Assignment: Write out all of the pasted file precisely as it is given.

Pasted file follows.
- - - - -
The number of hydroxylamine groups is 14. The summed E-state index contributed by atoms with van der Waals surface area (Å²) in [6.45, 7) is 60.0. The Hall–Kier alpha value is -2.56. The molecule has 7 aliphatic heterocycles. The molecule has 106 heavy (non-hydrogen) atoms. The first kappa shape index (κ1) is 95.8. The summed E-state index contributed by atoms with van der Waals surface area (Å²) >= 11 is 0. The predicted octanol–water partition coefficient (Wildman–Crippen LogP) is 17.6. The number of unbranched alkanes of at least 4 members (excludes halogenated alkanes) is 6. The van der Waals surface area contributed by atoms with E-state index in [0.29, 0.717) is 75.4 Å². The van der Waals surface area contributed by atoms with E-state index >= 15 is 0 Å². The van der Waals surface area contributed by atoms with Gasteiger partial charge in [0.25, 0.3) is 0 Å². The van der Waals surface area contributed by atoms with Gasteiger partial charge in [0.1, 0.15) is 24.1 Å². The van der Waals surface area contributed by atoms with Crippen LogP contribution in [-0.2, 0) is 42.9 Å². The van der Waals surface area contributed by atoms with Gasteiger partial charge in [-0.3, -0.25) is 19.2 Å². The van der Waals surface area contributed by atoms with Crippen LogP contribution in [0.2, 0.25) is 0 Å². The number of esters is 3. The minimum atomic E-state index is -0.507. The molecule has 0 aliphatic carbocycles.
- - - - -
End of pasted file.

The number of hydroxylamine groups is 14. The summed E-state index contributed by atoms with van der Waals surface area (Å²) in [6.45, 7) is 60.0. The Hall–Kier alpha value is -2.56. The molecule has 7 aliphatic heterocycles. The molecule has 106 heavy (non-hydrogen) atoms. The first kappa shape index (κ1) is 95.8. The summed E-state index contributed by atoms with van der Waals surface area (Å²) >= 11 is 0. The predicted octanol–water partition coefficient (Wildman–Crippen LogP) is 17.6. The number of unbranched alkanes of at least 4 members (excludes halogenated alkanes) is 6. The van der Waals surface area contributed by atoms with E-state index in [0.29, 0.717) is 75.4 Å². The van der Waals surface area contributed by atoms with E-state index >= 15 is 0 Å². The van der Waals surface area contributed by atoms with Gasteiger partial charge in [0.25, 0.3) is 0 Å². The van der Waals surface area contributed by atoms with Gasteiger partial charge in [0.1, 0.15) is 24.1 Å². The van der Waals surface area contributed by atoms with Crippen LogP contribution in [-0.2, 0) is 42.9 Å². The van der Waals surface area contributed by atoms with Gasteiger partial charge in [-0.3, -0.25) is 19.2 Å². The van der Waals surface area contributed by atoms with Crippen LogP contribution in [0.2, 0.25) is 0 Å². The number of esters is 3. The minimum atomic E-state index is -0.507. The molecule has 0 aliphatic carbocycles.